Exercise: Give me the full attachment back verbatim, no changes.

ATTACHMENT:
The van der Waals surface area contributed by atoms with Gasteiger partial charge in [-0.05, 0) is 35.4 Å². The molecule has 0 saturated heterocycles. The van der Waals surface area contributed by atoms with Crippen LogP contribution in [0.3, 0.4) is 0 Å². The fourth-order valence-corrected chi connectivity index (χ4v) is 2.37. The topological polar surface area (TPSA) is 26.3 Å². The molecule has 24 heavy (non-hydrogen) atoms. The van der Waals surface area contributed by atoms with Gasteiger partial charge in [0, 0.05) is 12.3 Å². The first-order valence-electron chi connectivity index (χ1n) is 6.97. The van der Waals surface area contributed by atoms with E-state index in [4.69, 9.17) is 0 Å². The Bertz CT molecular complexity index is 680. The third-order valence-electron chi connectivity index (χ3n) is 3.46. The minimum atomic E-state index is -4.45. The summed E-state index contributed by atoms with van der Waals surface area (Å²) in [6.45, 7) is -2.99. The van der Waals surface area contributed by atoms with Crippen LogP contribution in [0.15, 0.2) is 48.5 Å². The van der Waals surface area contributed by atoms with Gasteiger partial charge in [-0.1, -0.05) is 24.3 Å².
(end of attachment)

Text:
The van der Waals surface area contributed by atoms with Gasteiger partial charge in [-0.05, 0) is 35.4 Å². The molecule has 0 saturated heterocycles. The van der Waals surface area contributed by atoms with Crippen LogP contribution in [0.3, 0.4) is 0 Å². The fourth-order valence-corrected chi connectivity index (χ4v) is 2.37. The topological polar surface area (TPSA) is 26.3 Å². The molecule has 24 heavy (non-hydrogen) atoms. The van der Waals surface area contributed by atoms with Gasteiger partial charge in [0, 0.05) is 12.3 Å². The first-order valence-electron chi connectivity index (χ1n) is 6.97. The van der Waals surface area contributed by atoms with E-state index in [4.69, 9.17) is 0 Å². The Bertz CT molecular complexity index is 680. The third-order valence-electron chi connectivity index (χ3n) is 3.46. The minimum atomic E-state index is -4.45. The summed E-state index contributed by atoms with van der Waals surface area (Å²) in [6.45, 7) is -2.99. The van der Waals surface area contributed by atoms with Crippen LogP contribution in [0.15, 0.2) is 48.5 Å². The van der Waals surface area contributed by atoms with Gasteiger partial charge in [-0.1, -0.05) is 24.3 Å².